A hunt identifies the old or lame fox as the one that is caught. Even the healthiest fox has little chance of outrunning a bullet or surviving poisoning, and may even be made lame and a threat to chickens by a trap.

You stated that hunting was not about control as a fact, not an opinion, and you accused those that said otherwise of insulting your intelligence. They, also, are entitled to your opinion, and as I said their opinions are better informed than yours. If you have an opinion then state it and back it up with reasoned argument, preferably based on facts, don't just present it as an assumption as if it is an accepted fact.

Taildragger55
1st Feb 2005, 14:44
Hard to say.

My gut feeling sees a bunch of upper class twits on horses, and in Ireland that once meant "nasty foreign oppressors", is aware of the cruelty, and disapproves. Of course I am wrong. It has always had a wide following here and been largely locals.
Gut instincts are nasty things and need to be watched.

Logic says that a fox who can be caught by dogs is hardly likely to die in bed surrounded by grieving relatives anyway, but will come to some equally miserable end. As a townie I can often be guilty of a you-shot-Bambi's-mom view of hunting and wild animals.

A big part of the hunt, I am told, is all the horsy stuff and racing across country at some personal risk. So at least there is some sporting element.

The clincher is that I indulge in an unpopular sport, to wit flying in a noisy and ecologically unnecessary small airplane, and, if we allow the killjoys to stamp out other unpopular hobbies, some day they will come for us.

In other words, I suppose I am a reluctant hunt supporter.

Capt.KAOS
1st Feb 2005, 15:20
Actually fox-hunting as we know it, was a Georgian invention. In the 18th century horses and hounds were bred to new peaks of running, jumping and following a scent, that hunting clubs with annual subscriptions were founded. Once an upper class hobby now mostly being executed in Range Rovers and Defenders. Pest control, gimme a friggin break... :rolleyes:

http://www.encore-editions.com/artists/european2/thm_heywoodhardythemeet.jpg

Send Clowns
1st Feb 2005, 15:37
KAOS

Your post achieves nothing but the perpetuation of a stereotype. It neither advances the debate nor supports your suggestion that pest control is not achieved by the hunt. Why do you bother putting something based only on your prejudices in a sensible debate?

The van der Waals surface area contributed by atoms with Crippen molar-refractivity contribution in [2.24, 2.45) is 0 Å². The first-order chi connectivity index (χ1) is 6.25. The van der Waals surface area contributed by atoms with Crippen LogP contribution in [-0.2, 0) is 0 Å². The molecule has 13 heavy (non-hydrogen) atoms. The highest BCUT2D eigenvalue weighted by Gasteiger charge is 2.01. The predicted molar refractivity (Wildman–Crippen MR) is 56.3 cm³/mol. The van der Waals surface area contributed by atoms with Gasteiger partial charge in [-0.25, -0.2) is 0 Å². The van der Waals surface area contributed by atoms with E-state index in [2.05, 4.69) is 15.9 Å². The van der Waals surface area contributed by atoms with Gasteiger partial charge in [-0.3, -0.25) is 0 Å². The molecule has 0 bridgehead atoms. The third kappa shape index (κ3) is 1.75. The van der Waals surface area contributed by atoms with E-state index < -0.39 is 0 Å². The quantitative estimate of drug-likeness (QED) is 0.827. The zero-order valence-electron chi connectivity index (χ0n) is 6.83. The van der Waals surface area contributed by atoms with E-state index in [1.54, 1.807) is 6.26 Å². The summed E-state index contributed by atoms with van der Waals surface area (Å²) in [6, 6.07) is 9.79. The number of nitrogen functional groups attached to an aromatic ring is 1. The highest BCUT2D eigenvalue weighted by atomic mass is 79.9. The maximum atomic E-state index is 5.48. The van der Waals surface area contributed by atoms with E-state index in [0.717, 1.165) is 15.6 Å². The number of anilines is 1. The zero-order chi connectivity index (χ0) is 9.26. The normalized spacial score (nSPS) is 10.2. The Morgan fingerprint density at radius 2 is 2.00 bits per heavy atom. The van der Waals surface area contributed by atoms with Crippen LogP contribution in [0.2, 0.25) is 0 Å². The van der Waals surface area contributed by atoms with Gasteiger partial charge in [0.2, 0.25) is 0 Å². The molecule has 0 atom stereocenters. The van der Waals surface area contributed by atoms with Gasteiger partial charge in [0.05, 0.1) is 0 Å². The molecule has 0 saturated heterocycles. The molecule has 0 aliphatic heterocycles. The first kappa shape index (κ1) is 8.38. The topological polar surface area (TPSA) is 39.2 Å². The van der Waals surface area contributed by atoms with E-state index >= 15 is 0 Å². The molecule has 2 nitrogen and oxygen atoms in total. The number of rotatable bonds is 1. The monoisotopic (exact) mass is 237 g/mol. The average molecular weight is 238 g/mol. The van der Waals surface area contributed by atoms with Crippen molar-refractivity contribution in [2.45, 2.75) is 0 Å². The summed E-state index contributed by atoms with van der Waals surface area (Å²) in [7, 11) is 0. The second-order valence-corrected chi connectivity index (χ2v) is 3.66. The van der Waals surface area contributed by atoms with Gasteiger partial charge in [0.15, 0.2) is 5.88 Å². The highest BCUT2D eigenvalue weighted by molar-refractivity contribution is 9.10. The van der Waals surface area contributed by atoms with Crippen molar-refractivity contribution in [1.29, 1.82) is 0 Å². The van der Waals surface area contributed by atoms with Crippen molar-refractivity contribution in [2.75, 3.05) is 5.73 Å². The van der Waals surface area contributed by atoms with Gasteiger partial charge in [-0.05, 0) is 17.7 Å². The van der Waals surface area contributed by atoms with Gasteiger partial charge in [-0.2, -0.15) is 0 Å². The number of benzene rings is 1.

Taildragger has come up with one of the soundest arguments around, and shows he understands ecology. Animals don't tend to die happy deaths.

eal401
1st Feb 2005, 15:44
And why is your book more valid than that of the people involved?
I believe I was expressing an opinion. So sorry if it affronts you own vie....oh wait, that's what you're having a go at me for!

Send Clowns
1st Feb 2005, 15:57
You were expressing an opinion. I was pointing out that this was all you were doing, as you had originally expressed the opinion as if it was a fact, or a basic assumption. Incidentally I also pointed out that your opinion went against that expressed by people who were better informed, and I pointed out a large fallacy in your opinion, that it argued against a misinterpretation of the case, not the actual case for fox culling by hunts.

I never said your opinion affronts me. You are welcome to it. Putting it as fact, or twisting the arguments of others would be an affront if I was affronted by anything in a rational debate.

justregistered
1st Feb 2005, 21:58
MungoP,

Trick is to shoot them when they are not moving. Shooting at a moving target is a waste of ammo - unless your up close with a shotgun :)

The other trick, when using a scope, is to check whether the barrel of the rifle is clear of the outside mirrors when shooting from the car - otherwise you are in for a big suprise..... and a new mirror..... (and possibly a change of underpants) :}

Dead_Heading
1st Feb 2005, 22:10
Looks like D-H is gonna have to invest in some No. 1 Shot :}

feet dry
2nd Feb 2005, 10:00
I am anti-hunting; I dislike the idea of animal cruelty for a pastime/sport/hobby etc. Unfortunately though the act banning it will, I fear, have little effect on the demise of the practice.

Looking at the number of activities that will continue to be allowed, against those that will be outlawed the Police will have a very difficult job in deciding what is criminal and what is not.

I know this has been discussed before but as in the case of previous legislation, rushed law is usually bad law (though I know in this case the hunting ban was hardly rushed!!).